Recent Cases

Consent and Personal Jurisdiction: The Mallory Oral Argument

On Tuesday November 8, 2022, the U.S. Supreme Court heard oral argument in Mallory v. Norfolk Southern Railway, a case that Reuters called “a sleeper case . . . [that] could be a nightmare for corporations.”  The case involves a railway worker, Robert Mallory, a resident of Virginia, who had worked for Norfolk Southern for…

Continue Reading

Oral Argument on Personal Jurisdiction Today

The Supreme Court will hear oral argument today in Mallory v. Norfolk Southern Railway, a personal jurisdiction case in which the defendant “consented” to general jurisdiction in Pennsylvania based on a corporate registration statute. Although Mallory itself involves no transnational facts, the case could have important implications for foreign defendants. Pennsylvania’s registration and long-arm statutes,…

Continue Reading

New Scholarship on the FSIA

Vivian Grosswald Curran (University of Pittsburgh) has a draft article up on SSRN entitled Nazi Stolen Art: Uses and Misuses of the Foreign Sovereign Immunities Act.  Many important FSIA cases have involved great works of art stolen by the Nazis including the Supreme Court’s 2003 decision in Altmann v. Republic of Austria concerning the ownership…

Continue Reading

Second Circuit Again Limits Extraterritorial Reach of Commodity Exchange Act

In Laydon v. Coöperatieve Rabobank U.A., the Second Circuit once again held that the Commodity Exchange Act (CEA) does not apply to futures contracts traded on U.S. exchanges that are tied to the values of foreign commodities. Although the transactions in this case undoubtedly occurred in the United States, the court held that the claims…

Continue Reading

SDNY Rejects Immunity for Former Diplomat in Trafficking Case

To ensure that diplomats can perform their functions without harassment, international law grants them broad immunity from the criminal and civil jurisdiction of the state to which they are accredited. Unfortunately, some diplomats seem to treat such immunity as a license to abuse their domestic servants. Earlier this year, Ingrid (Wuerth) Brunk reported on a…

Continue Reading

Foreign Data Protection Laws: Greater Impact on U.S. Discovery than Foreign Blocking Statutes

Litigants are increasingly relying on foreign data protection laws – especially new laws in China and the European Union – to resist discovery requests from courts in the United States. Historically, U.S. courts do not limit discovery just because the production of the requested materials or information would violate foreign laws. So far, as Bill…

Continue Reading

Does the TVPRA Apply Extraterritorially? Thoughts on the U.S. Chamber of Commerce Amicus Brief in Doe v. Apple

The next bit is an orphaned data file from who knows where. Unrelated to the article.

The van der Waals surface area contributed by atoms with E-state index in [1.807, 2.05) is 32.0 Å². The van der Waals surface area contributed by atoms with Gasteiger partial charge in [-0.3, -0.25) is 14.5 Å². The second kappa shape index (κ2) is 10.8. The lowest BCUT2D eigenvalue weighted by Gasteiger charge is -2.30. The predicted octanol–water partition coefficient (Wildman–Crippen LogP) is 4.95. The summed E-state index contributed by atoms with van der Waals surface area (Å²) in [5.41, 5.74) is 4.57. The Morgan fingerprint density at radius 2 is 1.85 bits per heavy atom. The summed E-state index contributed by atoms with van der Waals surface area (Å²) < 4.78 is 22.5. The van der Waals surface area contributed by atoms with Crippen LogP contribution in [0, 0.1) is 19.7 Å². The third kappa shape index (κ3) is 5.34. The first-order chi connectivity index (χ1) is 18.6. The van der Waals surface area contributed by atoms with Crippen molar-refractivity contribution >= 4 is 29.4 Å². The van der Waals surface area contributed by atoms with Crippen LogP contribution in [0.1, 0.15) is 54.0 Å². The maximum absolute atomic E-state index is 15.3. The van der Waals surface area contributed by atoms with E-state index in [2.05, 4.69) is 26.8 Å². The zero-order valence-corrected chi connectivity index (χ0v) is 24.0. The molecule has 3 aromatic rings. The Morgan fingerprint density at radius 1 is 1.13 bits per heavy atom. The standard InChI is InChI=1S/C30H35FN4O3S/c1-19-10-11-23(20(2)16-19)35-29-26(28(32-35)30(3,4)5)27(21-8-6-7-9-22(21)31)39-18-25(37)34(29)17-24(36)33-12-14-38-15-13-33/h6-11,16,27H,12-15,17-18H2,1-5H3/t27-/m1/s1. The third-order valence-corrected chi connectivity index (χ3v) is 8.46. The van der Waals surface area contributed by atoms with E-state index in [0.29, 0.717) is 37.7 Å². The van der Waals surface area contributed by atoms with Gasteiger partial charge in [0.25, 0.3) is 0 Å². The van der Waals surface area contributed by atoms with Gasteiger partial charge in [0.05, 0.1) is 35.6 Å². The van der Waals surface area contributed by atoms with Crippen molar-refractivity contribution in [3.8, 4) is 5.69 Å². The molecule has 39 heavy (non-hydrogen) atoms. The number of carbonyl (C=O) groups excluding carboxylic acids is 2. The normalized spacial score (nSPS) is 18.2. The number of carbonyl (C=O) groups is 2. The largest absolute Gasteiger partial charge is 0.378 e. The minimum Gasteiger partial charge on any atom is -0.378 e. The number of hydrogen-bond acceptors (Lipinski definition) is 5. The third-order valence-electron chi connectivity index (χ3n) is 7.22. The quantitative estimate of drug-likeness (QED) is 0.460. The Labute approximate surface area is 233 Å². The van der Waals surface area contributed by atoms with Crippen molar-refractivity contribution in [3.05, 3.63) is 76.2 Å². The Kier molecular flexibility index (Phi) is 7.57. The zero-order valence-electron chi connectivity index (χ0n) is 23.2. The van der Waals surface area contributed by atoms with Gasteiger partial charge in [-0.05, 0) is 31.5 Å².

As the U.S. Supreme Court has repeatedly limited the scope of the implied cause of action under the Alien Tort Statute (ATS), victims of human rights abuses have looked to other U.S. statutes for remedies. One of these is the Trafficking Victims Protection Reauthorization Act (TVPRA), which creates a civil remedy against perpetrators and others…

Continue Reading

District Court Dismisses Another Case Against MBS for Lack of Personal Jurisdiction

Two weeks ago, while King Salman was appointing Crown Prince Muhammad bin Salman (MBS) as Prime Minister of Saudi Arabia in an apparent bid to secure him head-of-state immunity in a suit brought by Jamal Khashoggi’s widow, the judge in a different case quietly dismissed another plaintiff’s claims against MBS for lack of personal jurisdiction….

Continue Reading

Enforcing Chinese Judgments: A Response

In July, Bill Dodge discussed the enforcement of Chinese judgments in U.S. courts, using the Shanghai Yongrun case as a recent example and arguing against systemic review of foreign legal systems. Along the way, he cited Judging China, a recent paper of mine. He accurately characterized me as less than enthusiastic about U.S. courts enforcing…

Continue Reading

Territoriality v. Extraterritoriality in Intellectual Property

A core principle in U.S. intellectual property (IP) law is that IP rights are territorially limited. A U.S. patent, copyright, trademark, or trade secret affords the holder exclusive rights solely within the United States. This principle also exists at the international level, as reflected in the Agreement on Trade Related Aspects of Intellectual Property (TRIPS)….

Continue Reading

Ingrid (Wuerth) Brunk

Vanderbilt Law School
ingrid.wuerth@vanderbilt.eduEmail

William Dodge

UC Davis School of Law
wsdodge@ucdavis.eduEmail

Maggie Gardner

Cornell Law School
mgardner@cornell.eduEmail

John F. Coyle

University of North Carolina School of Law
jfcoyle@email.unc.eduEmail

Zachary D. Clopton

Northwestern Pritzker School of Law
zclopton@law.northwestern.eduEmail

Melissa Stewart

Georgetown University Law Center
Bio | Posts

Matt Slovin

Bio | Posts

Noah Buyon

Duke University School of Law
Bio | Posts

Will Moon

University of Maryland
Bio | Posts

William K. McGoughran

Vanderbilt Law School
Bio | Posts

Chimène Keitner

UC Davis School of Law
Bio | Posts

Catherine Amirfar

Debevoise & Plimpton LLP
Bio | Posts

Justin R. Rassi

Debevoise & Plimpton LLP
Bio | Posts

Isabelle Glimcher

Debevoise & Plimpton LLP
Bio | Posts